If you were planning to ship a Huawei phone through FedEx to America, you might be in for a surprise. This week, writers at PC Magazine tried to ship a Huawei P30 from a UK office to a US one, and were surprised to find it sent back a few days later.
Since the sender had identified the phone down to the IMEI number, it was clear from the beginning that box contained a Huawei phone, but the package was actually shipped all the way from London to Indianapolis — from the UK’s Parcelforce to its US partner FedEx — until a legal issue emerged and the shipment was returned to the UK.
According to the attached notice, the problem was a “US government issue with Huawei and China government.”
Crucially, there wasn’t a specific law referenced; the company simply decided it would rather not take on the trouble of figuring out if this was kosher or not.
Always thorough in the face of confusion, the PC Magazine folks checked with UPS, too, who said it would be happy to accept such a shipment. They checked with Huawei, too, who said it was a complete misinterpretation of the US orders.
It’s easy to see how FedEx could get confused. The past few months have seen a flurry of overlapping restrictions on Huawei, often for conflicting reasons.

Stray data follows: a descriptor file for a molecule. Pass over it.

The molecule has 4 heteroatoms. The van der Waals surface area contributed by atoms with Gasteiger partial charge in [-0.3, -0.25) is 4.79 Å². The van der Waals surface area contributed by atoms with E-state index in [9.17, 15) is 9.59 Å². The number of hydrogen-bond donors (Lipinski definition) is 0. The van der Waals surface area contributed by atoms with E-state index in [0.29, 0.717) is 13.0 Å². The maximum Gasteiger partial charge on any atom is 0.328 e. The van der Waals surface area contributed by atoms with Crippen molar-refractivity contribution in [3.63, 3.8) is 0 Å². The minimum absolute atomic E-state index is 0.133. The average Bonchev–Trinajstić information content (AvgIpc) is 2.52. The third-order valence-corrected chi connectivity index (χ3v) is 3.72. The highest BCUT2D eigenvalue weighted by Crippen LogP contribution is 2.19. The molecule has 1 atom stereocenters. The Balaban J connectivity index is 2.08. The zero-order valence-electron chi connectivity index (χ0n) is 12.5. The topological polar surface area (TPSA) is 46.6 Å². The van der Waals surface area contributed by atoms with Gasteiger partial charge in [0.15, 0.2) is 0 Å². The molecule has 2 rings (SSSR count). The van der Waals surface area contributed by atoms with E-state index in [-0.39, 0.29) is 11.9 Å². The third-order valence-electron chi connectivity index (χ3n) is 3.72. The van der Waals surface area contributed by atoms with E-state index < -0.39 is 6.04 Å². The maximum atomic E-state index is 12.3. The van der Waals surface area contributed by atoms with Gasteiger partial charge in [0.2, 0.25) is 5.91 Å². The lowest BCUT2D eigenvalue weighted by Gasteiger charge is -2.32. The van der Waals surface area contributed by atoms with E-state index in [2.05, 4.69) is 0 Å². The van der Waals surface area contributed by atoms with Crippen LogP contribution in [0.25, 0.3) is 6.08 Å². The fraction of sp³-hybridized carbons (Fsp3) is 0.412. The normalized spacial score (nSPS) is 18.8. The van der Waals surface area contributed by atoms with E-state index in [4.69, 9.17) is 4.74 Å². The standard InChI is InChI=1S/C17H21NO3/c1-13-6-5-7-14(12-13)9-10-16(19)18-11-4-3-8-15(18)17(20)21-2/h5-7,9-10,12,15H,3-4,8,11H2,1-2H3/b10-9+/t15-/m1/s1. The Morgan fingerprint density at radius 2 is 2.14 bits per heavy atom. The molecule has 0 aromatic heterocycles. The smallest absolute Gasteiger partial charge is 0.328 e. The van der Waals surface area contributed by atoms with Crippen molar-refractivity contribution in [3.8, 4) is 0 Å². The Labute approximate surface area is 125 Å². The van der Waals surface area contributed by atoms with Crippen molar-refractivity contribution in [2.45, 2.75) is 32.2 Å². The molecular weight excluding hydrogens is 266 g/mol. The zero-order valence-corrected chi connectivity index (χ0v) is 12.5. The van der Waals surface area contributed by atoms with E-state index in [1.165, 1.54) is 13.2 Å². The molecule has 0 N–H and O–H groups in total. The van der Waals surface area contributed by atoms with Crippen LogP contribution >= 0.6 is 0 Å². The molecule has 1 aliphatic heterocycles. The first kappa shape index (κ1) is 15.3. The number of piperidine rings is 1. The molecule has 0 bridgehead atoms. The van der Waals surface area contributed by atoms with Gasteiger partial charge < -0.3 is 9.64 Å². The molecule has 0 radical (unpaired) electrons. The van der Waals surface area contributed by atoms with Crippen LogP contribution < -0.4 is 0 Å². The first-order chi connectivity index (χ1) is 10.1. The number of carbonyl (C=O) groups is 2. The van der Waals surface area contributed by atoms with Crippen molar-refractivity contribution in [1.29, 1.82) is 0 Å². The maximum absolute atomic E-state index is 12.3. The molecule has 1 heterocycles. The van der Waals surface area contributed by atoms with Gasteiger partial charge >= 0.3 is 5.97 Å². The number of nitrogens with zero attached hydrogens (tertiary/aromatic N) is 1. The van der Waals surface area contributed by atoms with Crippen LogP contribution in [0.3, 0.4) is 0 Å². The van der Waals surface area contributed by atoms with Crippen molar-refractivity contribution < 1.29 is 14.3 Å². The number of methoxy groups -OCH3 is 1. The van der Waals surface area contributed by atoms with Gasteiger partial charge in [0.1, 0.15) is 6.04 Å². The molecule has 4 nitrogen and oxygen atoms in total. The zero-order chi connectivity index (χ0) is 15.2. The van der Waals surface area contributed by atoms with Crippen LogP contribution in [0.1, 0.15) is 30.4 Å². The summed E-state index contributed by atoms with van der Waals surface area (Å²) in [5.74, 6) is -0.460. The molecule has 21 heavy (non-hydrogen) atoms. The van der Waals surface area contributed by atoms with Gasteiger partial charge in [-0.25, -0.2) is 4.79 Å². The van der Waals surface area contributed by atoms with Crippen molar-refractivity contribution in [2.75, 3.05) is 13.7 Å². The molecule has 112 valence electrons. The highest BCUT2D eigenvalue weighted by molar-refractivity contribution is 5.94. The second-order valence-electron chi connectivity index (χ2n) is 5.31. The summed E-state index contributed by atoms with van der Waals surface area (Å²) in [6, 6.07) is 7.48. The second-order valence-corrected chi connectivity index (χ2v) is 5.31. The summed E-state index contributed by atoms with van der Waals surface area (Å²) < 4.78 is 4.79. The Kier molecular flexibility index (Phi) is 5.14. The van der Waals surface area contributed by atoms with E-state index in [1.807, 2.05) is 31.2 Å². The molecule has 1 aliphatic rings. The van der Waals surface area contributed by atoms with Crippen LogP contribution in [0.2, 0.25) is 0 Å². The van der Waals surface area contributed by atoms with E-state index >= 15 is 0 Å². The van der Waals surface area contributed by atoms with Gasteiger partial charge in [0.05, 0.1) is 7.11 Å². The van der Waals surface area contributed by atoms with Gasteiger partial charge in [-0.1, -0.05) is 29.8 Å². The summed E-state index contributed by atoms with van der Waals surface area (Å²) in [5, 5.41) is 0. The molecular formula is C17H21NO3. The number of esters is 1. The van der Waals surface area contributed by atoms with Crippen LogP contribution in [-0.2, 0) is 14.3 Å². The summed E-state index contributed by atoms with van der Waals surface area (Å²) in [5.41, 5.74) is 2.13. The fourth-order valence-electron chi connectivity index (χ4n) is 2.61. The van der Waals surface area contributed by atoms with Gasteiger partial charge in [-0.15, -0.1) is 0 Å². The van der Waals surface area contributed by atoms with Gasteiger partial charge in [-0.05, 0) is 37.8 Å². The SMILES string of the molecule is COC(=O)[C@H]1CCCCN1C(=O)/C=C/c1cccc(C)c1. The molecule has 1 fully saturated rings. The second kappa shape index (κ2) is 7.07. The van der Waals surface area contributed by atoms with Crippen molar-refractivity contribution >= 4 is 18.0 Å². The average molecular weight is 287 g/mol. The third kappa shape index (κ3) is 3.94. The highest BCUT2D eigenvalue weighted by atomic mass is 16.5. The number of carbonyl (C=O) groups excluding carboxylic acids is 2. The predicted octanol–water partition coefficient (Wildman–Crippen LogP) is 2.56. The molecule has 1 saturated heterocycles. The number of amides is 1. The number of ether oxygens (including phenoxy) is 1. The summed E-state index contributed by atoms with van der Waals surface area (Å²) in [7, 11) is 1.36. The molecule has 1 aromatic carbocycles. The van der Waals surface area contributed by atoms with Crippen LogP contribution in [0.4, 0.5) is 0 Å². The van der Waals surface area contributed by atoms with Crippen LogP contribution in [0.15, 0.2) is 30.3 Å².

The company has been quietly blacklisted by US carriers for some time, but is now explicitly banned from US networks and from partnering with US tech companies. None of that explicitly bars a UK national shipping a duly purchased phone to the US.
But as often happens when corporations enforce law, FedEx seems to be using company policy to stay as far away from the issue as possible.
The frustrating thing about this is that there isn’t any clear purpose to it. None of the executive orders against Huawei have been aimed at making it harder to ship phones into the US.
With no US carrier supporting the company, it’s already hard to get a Huawei phone onto a US network, so an executive order closing that loophole wouldn’t be worth the trouble.
And for most of the actions so far, the justification has either been avoiding network vulnerabilities (i.e. Huawei cell towers in US networks) or avoiding technology transfer (i.e. US technology in Huawei phones). But neither of those quite applies here.
As a result, the logic of blocking the shipment of an individual phone is hard to follow. If you did want to start selling Huawei phones in the US, shipping individual units would be a pretty bad way to do it.
A trickle of non-retail phones is hardly a threat to America’s network integrity, and cutting them off has real negative consequences.
If you’re an Android or web developer trying to see your programs run on one of Europe’s most popular phones, you’re simply out of luck.